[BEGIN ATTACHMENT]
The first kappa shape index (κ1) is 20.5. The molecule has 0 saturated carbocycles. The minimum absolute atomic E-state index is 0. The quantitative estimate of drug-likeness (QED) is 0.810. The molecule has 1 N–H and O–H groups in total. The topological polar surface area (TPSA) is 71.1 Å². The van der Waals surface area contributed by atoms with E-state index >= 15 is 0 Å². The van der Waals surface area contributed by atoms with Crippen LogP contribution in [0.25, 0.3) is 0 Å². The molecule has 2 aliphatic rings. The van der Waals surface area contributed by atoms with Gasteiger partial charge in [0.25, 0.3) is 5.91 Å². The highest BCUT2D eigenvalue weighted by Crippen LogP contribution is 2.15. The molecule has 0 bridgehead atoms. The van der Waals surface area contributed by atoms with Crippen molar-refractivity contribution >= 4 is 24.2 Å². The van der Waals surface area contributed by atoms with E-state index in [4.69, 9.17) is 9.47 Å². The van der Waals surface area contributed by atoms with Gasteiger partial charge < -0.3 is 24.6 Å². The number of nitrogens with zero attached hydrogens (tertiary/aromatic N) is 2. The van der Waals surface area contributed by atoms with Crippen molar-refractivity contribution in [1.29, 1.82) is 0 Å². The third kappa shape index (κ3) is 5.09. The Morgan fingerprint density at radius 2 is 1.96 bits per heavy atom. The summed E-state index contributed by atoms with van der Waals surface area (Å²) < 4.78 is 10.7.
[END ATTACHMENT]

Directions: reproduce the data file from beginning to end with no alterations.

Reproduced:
The first kappa shape index (κ1) is 20.5. The molecule has 0 saturated carbocycles. The minimum absolute atomic E-state index is 0. The quantitative estimate of drug-likeness (QED) is 0.810. The molecule has 1 N–H and O–H groups in total. The topological polar surface area (TPSA) is 71.1 Å². The van der Waals surface area contributed by atoms with E-state index >= 15 is 0 Å². The van der Waals surface area contributed by atoms with Crippen LogP contribution in [0.25, 0.3) is 0 Å². The molecule has 2 aliphatic rings. The van der Waals surface area contributed by atoms with Gasteiger partial charge in [0.25, 0.3) is 5.91 Å². The highest BCUT2D eigenvalue weighted by Crippen LogP contribution is 2.15. The molecule has 0 bridgehead atoms. The van der Waals surface area contributed by atoms with Crippen molar-refractivity contribution >= 4 is 24.2 Å². The van der Waals surface area contributed by atoms with E-state index in [4.69, 9.17) is 9.47 Å². The van der Waals surface area contributed by atoms with Gasteiger partial charge < -0.3 is 24.6 Å². The number of nitrogens with zero attached hydrogens (tertiary/aromatic N) is 2. The van der Waals surface area contributed by atoms with Crippen molar-refractivity contribution in [1.29, 1.82) is 0 Å². The third kappa shape index (κ3) is 5.09. The Morgan fingerprint density at radius 2 is 1.96 bits per heavy atom. The summed E-state index contributed by atoms with van der Waals surface area (Å²) < 4.78 is 10.7.